On the elevator I double-checked my watch. It was already Wednesday. The week was going by too fast. I stripped off my suit coat as I waited to reach my floor. Then I slapped my proximity badge on the reader, heard the familiar tones, and opened the door to the lobby.
As I made my way to my office, I returned the friendly wave of Ellen, the administrative assistant who sits in a cubicle next to my office. I do not merit an administrative assistant, but she toils nearby on behalf of several key executives in my company. As I hung my coat on the hook behind the door, I found myself listening in on Ellen's side of a rather noisy phone conversation.
"I'd like to know if you can change Ms. Hansen's return flight from Chicago," she said. "Ok, I'll hold." Pause. "Yes, it's a return to Washington Dulles airport." Pause. "I'm not sure that will work with her schedule. Let me call you back." Click.
I heard her dial, and after the requisite wait for a voice mail prompt, she said, "Hi, Julie, it's Ellen. The 8:00 flight is booked solid, but you could go to the airport and try standby. They said you could get on the 5:30 if you could get to the airport in time from your meeting. Call me back and let me know what you want to do."
For several minutes it was quiet. All I heard were the muted sounds of fingertips on keypads and the occasional whir of the printer as someone sent a document to hard copy. Then Ellen's phone rang.
"Hi, Julie. How's your trip going?" Pause. "Un huh. Sure." Pause. "OK. I'll see what I can do, and I'll leave you a voice mail." Click. More dialing.
"Hi, this is Ellen calling on behalf of Ms. Hansen. Her locator number is XYZ123. I need to see about changing her flight from Chicago today. She can't make the 5:30 to Dulles but wants to know if you can route her through another airport if the 8:00 flight is booked. She needs to get back for a meeting tomorrow." Pause.
This conversation continued to seesaw for several more minutes, and ultimately resulted in Ellen leaving another voice mail for Julie Hansen. Around noon, I walked by Ellen's desk and saw her gone-to-lunch sign on the partition. I also noticed the blinking red voice mail light on her phone. I chuckled.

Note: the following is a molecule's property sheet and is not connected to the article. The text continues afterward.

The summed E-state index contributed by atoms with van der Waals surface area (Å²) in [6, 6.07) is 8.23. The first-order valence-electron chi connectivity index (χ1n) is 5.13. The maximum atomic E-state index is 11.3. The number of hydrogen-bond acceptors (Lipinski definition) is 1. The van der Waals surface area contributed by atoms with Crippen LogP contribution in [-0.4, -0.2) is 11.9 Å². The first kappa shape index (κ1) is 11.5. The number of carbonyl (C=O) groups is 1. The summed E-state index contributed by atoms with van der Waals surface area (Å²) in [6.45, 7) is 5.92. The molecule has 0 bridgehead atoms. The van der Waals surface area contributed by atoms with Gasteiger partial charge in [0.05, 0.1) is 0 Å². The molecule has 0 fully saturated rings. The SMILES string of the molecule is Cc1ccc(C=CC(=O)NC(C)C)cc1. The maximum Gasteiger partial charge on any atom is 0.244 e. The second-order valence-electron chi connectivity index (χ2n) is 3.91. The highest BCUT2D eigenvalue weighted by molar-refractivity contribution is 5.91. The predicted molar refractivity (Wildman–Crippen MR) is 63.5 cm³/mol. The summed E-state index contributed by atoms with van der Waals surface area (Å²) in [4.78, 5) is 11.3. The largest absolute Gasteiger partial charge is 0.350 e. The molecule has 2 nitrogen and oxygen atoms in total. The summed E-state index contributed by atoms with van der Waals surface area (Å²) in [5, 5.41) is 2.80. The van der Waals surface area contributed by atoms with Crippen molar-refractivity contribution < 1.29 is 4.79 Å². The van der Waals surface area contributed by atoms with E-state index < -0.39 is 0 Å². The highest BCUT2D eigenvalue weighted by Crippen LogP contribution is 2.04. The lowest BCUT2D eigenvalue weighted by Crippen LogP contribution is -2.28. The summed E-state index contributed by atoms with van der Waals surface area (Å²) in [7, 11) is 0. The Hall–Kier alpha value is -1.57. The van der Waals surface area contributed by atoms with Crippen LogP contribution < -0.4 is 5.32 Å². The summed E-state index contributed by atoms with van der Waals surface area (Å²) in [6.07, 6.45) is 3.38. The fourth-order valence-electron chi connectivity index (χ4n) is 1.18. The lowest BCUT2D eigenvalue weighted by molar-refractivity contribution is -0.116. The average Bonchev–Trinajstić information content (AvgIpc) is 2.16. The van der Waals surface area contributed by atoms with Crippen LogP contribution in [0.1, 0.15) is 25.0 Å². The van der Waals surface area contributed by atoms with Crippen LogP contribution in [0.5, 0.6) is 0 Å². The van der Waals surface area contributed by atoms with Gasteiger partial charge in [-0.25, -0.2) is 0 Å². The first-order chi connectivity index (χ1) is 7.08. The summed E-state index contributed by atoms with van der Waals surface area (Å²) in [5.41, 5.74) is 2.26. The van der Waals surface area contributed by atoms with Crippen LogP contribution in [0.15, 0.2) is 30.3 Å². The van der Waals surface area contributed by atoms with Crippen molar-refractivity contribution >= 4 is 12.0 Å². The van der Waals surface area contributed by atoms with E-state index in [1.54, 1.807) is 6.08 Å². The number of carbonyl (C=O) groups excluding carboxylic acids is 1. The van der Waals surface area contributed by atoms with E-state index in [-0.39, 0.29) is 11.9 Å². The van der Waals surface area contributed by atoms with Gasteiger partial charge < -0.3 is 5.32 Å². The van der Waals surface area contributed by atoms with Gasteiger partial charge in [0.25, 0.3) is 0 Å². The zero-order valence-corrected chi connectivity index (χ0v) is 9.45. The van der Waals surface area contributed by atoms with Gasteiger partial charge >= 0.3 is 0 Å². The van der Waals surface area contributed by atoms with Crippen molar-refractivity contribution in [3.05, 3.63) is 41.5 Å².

Around mid-afternoon, I passed Ellen again as I was returning to my office from a meeting.
"Hey, were you finally able to get Julie's flight back rearranged? I couldn't help but overhear," I said.
"I hope so. She's going to try to get on the 8:00 as a standby, hoping her frequent flyer status helps. If not, I got her a refundable flight on another airline as backup." "That sounds like a lot of work."
"It was," she responded and exhaled noisily to drive the point home. "It took a good portion of my day, and now I'm behind on these sales reports."
Late the next evening as I was getting ready to leave the office, I noticed Julie in her office poring over a stack of receipts and paperwork. She was in the process of taping her taxi and restaurant receipts to letter-size pages as the company reimbursement policy dictates.
"Hi, Julie. Were you able to finally get back from Chicago last night?"
"Yes, but it was a real pain," she replied. "I went to visit our big client in Chicago, but they had a security crisis and could only give me and the engineer a half hour. I was at least able to get standby on the 8:00 flight back to Dulles, but that lousy summer weather in Chicago did me in again. We were stuck on the ramp for two hours while a thunderstorm blew over. I didn't get back to my house until after one in the morning. Then I had that big presentation this morning. I'm bagged. On top of that, Ellen has been busy all day trying to get the company reimbursed for the back-up ticket I had her buy. I guess that wasn't as good an idea as I had thought."
"And now you have to do the mandatory origami project with your travel receipts. Good luck. I hope you can get home for a decent dinner this evening."